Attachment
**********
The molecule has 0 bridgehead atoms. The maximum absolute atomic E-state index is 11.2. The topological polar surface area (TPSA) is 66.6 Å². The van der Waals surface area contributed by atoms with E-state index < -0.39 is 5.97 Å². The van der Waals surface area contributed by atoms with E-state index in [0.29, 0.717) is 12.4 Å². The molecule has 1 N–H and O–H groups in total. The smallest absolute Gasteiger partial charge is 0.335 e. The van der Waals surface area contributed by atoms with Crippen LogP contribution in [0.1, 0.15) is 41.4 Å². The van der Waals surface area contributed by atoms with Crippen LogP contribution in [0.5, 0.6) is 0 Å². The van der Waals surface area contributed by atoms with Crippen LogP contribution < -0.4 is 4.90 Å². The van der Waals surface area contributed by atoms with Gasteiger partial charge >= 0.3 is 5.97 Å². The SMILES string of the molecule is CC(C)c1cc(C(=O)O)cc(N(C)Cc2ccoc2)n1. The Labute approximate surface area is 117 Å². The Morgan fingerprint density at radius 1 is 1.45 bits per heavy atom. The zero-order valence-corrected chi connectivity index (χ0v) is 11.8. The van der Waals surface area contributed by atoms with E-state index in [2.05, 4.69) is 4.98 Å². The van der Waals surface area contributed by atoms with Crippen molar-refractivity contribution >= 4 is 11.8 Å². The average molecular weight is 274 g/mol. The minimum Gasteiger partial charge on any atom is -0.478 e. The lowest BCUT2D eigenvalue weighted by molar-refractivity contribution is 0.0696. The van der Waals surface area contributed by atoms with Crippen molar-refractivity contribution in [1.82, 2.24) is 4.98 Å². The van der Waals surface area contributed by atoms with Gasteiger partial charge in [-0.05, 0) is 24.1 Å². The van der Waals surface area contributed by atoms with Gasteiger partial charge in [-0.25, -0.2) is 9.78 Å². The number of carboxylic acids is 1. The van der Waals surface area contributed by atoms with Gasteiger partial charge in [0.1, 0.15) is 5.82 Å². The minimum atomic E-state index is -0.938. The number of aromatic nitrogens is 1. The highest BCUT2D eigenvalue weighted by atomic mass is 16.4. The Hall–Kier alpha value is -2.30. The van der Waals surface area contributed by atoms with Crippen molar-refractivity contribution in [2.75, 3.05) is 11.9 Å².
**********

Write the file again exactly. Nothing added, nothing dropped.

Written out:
The molecule has 0 bridgehead atoms. The maximum absolute atomic E-state index is 11.2. The topological polar surface area (TPSA) is 66.6 Å². The van der Waals surface area contributed by atoms with E-state index < -0.39 is 5.97 Å². The van der Waals surface area contributed by atoms with E-state index in [0.29, 0.717) is 12.4 Å². The molecule has 1 N–H and O–H groups in total. The smallest absolute Gasteiger partial charge is 0.335 e. The van der Waals surface area contributed by atoms with Crippen LogP contribution in [0.1, 0.15) is 41.4 Å². The van der Waals surface area contributed by atoms with Crippen LogP contribution in [0.5, 0.6) is 0 Å². The van der Waals surface area contributed by atoms with Crippen LogP contribution < -0.4 is 4.90 Å². The van der Waals surface area contributed by atoms with Gasteiger partial charge >= 0.3 is 5.97 Å². The SMILES string of the molecule is CC(C)c1cc(C(=O)O)cc(N(C)Cc2ccoc2)n1. The Labute approximate surface area is 117 Å². The Morgan fingerprint density at radius 1 is 1.45 bits per heavy atom. The zero-order valence-corrected chi connectivity index (χ0v) is 11.8. The van der Waals surface area contributed by atoms with E-state index in [2.05, 4.69) is 4.98 Å². The van der Waals surface area contributed by atoms with Crippen molar-refractivity contribution >= 4 is 11.8 Å². The average molecular weight is 274 g/mol. The minimum Gasteiger partial charge on any atom is -0.478 e. The lowest BCUT2D eigenvalue weighted by molar-refractivity contribution is 0.0696. The van der Waals surface area contributed by atoms with Crippen molar-refractivity contribution in [1.82, 2.24) is 4.98 Å². The van der Waals surface area contributed by atoms with Gasteiger partial charge in [-0.05, 0) is 24.1 Å². The van der Waals surface area contributed by atoms with Gasteiger partial charge in [-0.25, -0.2) is 9.78 Å². The number of carboxylic acids is 1. The van der Waals surface area contributed by atoms with Gasteiger partial charge in [0.1, 0.15) is 5.82 Å². The minimum atomic E-state index is -0.938. The number of aromatic nitrogens is 1. The highest BCUT2D eigenvalue weighted by atomic mass is 16.4. The Hall–Kier alpha value is -2.30. The van der Waals surface area contributed by atoms with Crippen molar-refractivity contribution in [2.75, 3.05) is 11.9 Å².